Advice for an idiot looking to going back into majoring in computers - Advice for an idiot who only knows how to install RAM and CCleaner

c-no

Duck
True & Honest Fan
kiwifarms.net
After seeing the thread by Vinny-chan on advice for a cyber security major, I may as well ask since it's been on my mind while I'm still wondering what else to do with my life: What advice is there for a guy that wants to major in computers? I've been thinking of wanting to go back into computer information systems where I was trying to major in desktop support but now I'm reconsidering something better such as an IT technician. Is there anything I should learn or brush up on?
 

c-no

Duck
True & Honest Fan
kiwifarms.net
Kill yourself?
I tried but the noose keeps breaking.

I recommend majoring in Afro-Latinx Trans Literature instead.
I would take that but who the hell even reads anymore?

If you want to go into IT a 4 year degree is overkill. You should get relevant experience and maybe a cheaper/shorter technical diploma specific to the IT work you want to do. Get good at being interviewed, don't worry so much about certificates.
All the shit post aside, I may as well look into internships and the like and put a piece of paper on a back burner. Wouldn't hurt getting more of that hands-on experience than doing paper test.
 

Hecate

My skin crawlith
kiwifarms.net
good luck, youll need it. unless youre extremely lucky with landing a permanent job your work is going to be relegated to glorified temp jobs. basically cleaning up others messes because they thought they didnt need a full time IT professional
 

Foxxo

OH LAWD HE COMING
kiwifarms.net
fscanf(fileID,formatSpec,[dimensions]) for MATLab is a terrible function that should never have been created. Your teacher will suggest to you, for the inevitable matrix with numbers in the first column and letters in the second, that your formatSpec should be '%f%c'; however, if the letters are the first column, you should use '%s%f', as having %c first will read the spaces between the letters and numbers and will limit the reading to an obnoxiously-small square. Remember this before you find yourself spend thirty minutes tearing your hair out 60% into this obnoxious fundamental coding class.
 

dreamworks face

Model bugman
kiwifarms.net
1. Get experience.
2. An associate's is more than enough for IT. Anything over that is overkill.
3. Get your A+ certification.
It really depends on the IT job you want and what degree you already have.

Do you want a job where you fix people's problems by moving computers around on a cart and going cubical to cubical? Get an associates.

Do you want the kind of job where you get paid over 100k to write two lines of javascript a day and never deal with customers? Already have a degree? Get a masters.
 

Ghostse

Waffle SS Untermenchenfurher
kiwifarms.net
First piece of advice is don't.
Second piece of advice is if you aren't going to tick some federal diversity checkbox, seriously don't.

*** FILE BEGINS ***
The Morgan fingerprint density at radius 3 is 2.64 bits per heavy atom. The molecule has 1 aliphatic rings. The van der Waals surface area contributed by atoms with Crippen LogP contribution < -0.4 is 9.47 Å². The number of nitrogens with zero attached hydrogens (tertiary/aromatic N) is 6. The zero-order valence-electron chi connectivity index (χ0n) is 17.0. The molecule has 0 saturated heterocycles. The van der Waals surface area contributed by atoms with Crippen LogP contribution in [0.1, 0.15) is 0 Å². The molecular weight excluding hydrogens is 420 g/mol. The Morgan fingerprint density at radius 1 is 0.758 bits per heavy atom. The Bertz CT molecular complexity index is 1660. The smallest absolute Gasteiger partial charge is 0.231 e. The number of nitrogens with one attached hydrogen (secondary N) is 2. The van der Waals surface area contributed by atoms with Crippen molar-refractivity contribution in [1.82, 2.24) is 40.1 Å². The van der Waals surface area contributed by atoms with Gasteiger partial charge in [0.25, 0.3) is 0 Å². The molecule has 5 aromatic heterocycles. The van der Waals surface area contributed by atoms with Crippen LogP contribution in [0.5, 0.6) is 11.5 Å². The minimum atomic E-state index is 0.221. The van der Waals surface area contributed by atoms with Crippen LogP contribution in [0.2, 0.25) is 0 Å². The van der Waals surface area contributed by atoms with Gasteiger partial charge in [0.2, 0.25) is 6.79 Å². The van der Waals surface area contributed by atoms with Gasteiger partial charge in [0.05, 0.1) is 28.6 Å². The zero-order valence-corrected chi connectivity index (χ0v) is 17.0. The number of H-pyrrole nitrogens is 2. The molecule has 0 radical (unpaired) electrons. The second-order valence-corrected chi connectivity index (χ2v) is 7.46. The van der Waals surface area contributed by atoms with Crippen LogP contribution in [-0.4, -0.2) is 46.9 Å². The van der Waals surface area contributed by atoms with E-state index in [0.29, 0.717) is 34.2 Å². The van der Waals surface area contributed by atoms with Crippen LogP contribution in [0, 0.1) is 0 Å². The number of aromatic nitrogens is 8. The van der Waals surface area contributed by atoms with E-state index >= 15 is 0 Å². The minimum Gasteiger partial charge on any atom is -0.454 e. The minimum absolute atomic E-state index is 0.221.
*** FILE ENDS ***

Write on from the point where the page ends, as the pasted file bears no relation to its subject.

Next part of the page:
Third piece of advice if you feel like ignoring the first two, is get relevant experience. Apply to every internship you see, do not graduate without relevant work experience.

There is only one IT Job that has been in demand for the past 50+ years, and that is embedded systems programmer. If you don't hate yourself, I would recommend networking; but that shit about to under go some serious seismic shifts as SDN starts to take off.

1. Get experience.
2. An associate's is more than enough for IT. Anything over that is overkill.
3. Get your A+ certification.
Experience > Degree, but Degrees do help get you to the top of the pile. Every job I've had but one, everyone had a bachelors. Its also easier to just roll through another two years of school than to stop and start again when you're looking to move up in the world.

College level classes in mathematics help with helping work with numbers, and basic college english will help you learn to write like an adult and convey your points. Its not wasted.

But always experience first.
 

Some JERK

Takin' all the pretty girls.
kiwifarms.net
Learn PowerShell, BASH, and Python

If you're strong enough at it, you can condense hours of tedious work into a script and spend the rest of your billed time dicking around
Any sysadmin who spends more than 50% of their shift actually working instead of just waiting to be notified of something is doing things horribly, horribly wrong.
 
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xX_rAcE_wAr_420_Xx

Able and willing to say the N-word
kiwifarms.net
Help desk break fix work is where you put in a bit of time to get familiar with IT office work and build a basic understanding of computer. Your qualifications for this largely include patience and being just less of an idiot than the end user.

From there if you want actual money you'll need to develop skills on your own, ideally while you're staving off alcoholism on L1 support calls. Learning to code is simple to do on your own but takes work, and if you have a portfolio of work to show you don't really need a piece of paper. Sysadmin stuff is basically learning to code but in powershell, and also learning a bit about network infrastructure and other related topics. Get old hardware if possible and build a home lab to toy around with.

Basically, get your foot in the door and only stay in help desk as long as is necessary to learn better stuff. Or just learn to code and make fun of the help desk.

EDIT: and to the above, basic courses in math (especially discrete) and writing can be very useful in life in general.
 
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